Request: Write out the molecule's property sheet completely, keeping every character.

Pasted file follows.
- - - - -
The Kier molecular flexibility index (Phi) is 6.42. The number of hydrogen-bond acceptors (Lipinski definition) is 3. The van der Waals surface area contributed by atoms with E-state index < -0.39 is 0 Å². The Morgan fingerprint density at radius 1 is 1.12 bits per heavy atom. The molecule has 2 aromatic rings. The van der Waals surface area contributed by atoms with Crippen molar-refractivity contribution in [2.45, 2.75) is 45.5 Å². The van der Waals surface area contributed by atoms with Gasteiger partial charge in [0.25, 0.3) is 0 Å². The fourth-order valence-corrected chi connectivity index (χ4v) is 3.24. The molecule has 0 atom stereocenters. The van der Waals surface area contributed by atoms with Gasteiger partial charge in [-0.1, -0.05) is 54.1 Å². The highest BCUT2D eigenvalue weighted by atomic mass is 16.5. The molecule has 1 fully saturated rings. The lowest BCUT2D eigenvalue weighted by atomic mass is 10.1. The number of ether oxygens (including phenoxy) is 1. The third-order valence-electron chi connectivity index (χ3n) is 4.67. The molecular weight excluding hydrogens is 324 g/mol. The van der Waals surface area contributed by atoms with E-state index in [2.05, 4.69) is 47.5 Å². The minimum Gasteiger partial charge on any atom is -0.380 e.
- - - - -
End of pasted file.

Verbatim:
The Kier molecular flexibility index (Phi) is 6.42. The number of hydrogen-bond acceptors (Lipinski definition) is 3. The van der Waals surface area contributed by atoms with E-state index < -0.39 is 0 Å². The Morgan fingerprint density at radius 1 is 1.12 bits per heavy atom. The molecule has 2 aromatic rings. The van der Waals surface area contributed by atoms with Crippen molar-refractivity contribution in [2.45, 2.75) is 45.5 Å². The van der Waals surface area contributed by atoms with Gasteiger partial charge in [0.25, 0.3) is 0 Å². The fourth-order valence-corrected chi connectivity index (χ4v) is 3.24. The molecule has 0 atom stereocenters. The van der Waals surface area contributed by atoms with Gasteiger partial charge in [-0.1, -0.05) is 54.1 Å². The highest BCUT2D eigenvalue weighted by atomic mass is 16.5. The molecule has 1 fully saturated rings. The lowest BCUT2D eigenvalue weighted by atomic mass is 10.1. The number of ether oxygens (including phenoxy) is 1. The third-order valence-electron chi connectivity index (χ3n) is 4.67. The molecular weight excluding hydrogens is 324 g/mol. The van der Waals surface area contributed by atoms with E-state index in [2.05, 4.69) is 47.5 Å². The minimum Gasteiger partial charge on any atom is -0.380 e.